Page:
CUDA and Linear Algebra

Hi, everybody.
I’m a high school senior really interested in CUDA programming. I was supposed to do some research last year with CUDA and linear algebra, but my mentor couldn’t actually do it in the end. I ended up reading a lot, but not putting much to practice. Right now, I’m looking for someone experienced to give me some advice and guidelines. Is anybody experienced interested in helping me?

For a start, I’d like to code an effective solution for solving a linear system. As far as I know, CUBLAS can solve a system if it’s given in the echelon form, correct? Well, for some of my first work, how difficult would it be to compute the echelon form? Has anybody tried doing it? I’ve read some of Volkov’s papers, but it’s way too advanced for me right now. I need some introduction to it.

If anybody is interested in working in this area, I’d gladly exchange emails. I’m really interested in working with university students, but if someone with higher education would like to help me a little bit, it would be greatly appreciated. However, I guess someone with a PhD doesn’t have time for this :), so if anyone can help me, please write either here or ask me for email. I am really interested in solving linear algebra problems with CUDA. However, I need someone to help me around, introduce me to concepts or at least just recommend me good books (both in linear algebra and CUDA/parallel programming).

Thank you so much in advance.

Most people will use ready-made libraries for this, in particular LAPACK. Ports of LAPACK to the GPU are available, but not necessarily for free.

If you just want to learn and “roll your own”, I would suggest familiarizing yourselves with the underlying algorithms. Do your own CUDA implementations and don’t worry about the performance until you have a solid grasp. LU decomposition is a standard algorithm used for dense solvers. The basic ideas behind it are older, I would suggest looking up Gauss Elimination and Gauss-Jordan algorithm. Last I checked, the Wikipedia articles for these three were reasonable starting points.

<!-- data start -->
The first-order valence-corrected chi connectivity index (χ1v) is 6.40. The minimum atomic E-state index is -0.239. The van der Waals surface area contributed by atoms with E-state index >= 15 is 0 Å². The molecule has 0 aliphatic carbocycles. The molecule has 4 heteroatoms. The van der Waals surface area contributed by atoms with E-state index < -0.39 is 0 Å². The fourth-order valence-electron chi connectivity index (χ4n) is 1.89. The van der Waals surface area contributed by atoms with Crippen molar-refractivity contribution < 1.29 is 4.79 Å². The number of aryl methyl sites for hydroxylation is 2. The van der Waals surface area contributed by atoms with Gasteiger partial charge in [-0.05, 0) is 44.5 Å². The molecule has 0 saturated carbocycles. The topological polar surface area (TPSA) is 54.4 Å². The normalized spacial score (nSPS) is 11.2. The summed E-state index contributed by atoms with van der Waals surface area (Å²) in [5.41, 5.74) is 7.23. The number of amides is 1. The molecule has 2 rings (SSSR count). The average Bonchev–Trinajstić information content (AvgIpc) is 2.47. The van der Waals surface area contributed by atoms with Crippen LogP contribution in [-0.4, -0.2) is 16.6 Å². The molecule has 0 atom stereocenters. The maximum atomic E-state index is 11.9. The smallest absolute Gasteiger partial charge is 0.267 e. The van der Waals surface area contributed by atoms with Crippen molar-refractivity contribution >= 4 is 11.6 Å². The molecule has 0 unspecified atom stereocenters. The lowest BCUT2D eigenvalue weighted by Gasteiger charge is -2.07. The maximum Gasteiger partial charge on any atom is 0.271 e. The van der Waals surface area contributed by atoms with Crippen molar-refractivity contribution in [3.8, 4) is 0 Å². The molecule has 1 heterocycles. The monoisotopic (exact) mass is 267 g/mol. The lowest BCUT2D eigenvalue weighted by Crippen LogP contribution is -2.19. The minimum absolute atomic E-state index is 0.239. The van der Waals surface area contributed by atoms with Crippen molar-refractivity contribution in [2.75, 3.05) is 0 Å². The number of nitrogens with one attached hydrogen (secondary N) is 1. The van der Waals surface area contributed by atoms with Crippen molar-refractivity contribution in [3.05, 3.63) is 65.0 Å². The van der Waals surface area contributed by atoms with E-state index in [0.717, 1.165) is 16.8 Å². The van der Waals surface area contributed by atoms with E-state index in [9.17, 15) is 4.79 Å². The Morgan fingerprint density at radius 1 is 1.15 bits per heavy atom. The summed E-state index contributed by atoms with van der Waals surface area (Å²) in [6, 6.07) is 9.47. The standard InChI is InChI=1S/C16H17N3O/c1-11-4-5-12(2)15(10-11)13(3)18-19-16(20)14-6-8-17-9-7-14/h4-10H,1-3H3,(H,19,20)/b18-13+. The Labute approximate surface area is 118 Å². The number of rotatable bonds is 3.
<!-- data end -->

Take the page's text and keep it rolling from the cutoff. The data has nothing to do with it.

Any number of books are available on the topic, and which one is most suitable is a matter of mathematical background and personal tastes. One standard reference is Golub / van Loan “Matrix Computations”.

No, I’m not really interested in sticking with ready-made libraries for a long time. I want to have a deep understanding of the underlying algorithms and parallel programming concepts. The whole area is really interesting to me.

I’m familiar with Gauss Elimination as well as the Gauss-Jordan algorithm, but I must admit I would have no idea how to implement a good parallel algorithm in CUDA! As for the last book you mentioned, it seems like a good one for supplementing my learning. Thank you so much!

I would still appreciate learning with someone, though. I’ll make sure I look into what you wrote, njuffa, thanks!

If you are already familiar with Gauss elimination, you will readily observe that it naturally exposes some amount of parallelism. While there are dependencies between row operations, there are no such dependencies between columns. This means that each column can be handled by a separate CUDA thread, which provides a good starting point for your work.

As an engineer, my recipe for tackling big, seemingly overwhelming, problems is to start at one corner that offers a subproblem that I have an idea of how to attack and learn something in the process of solving that. The knowledge gained in the process then hopefully allows me to tackle the next subproblem, and so on, until the entire problem is well understood and solved. For big problems, that whole process may take years, so persistence is helpful. I imagine it is similar in science, where some hard problems resist a comprehensive solution for decades, maybe centuries, with each generation of scientists nibbling away at various aspects of the problem until finally it is solved.

Best of luck with your work!

@momonga You can get infinitely deep by reading some of these papers along with @njuffa’s recommendations.

@allanmac That link definitely looks interesting!
@njuffa I have a decent programming experience myself, but I have never tried much in parallel programming before. Your advice is still the best advice you can give to someone interested in these things, and I’m glad I had it given to me a long time ago. Thanks anyway!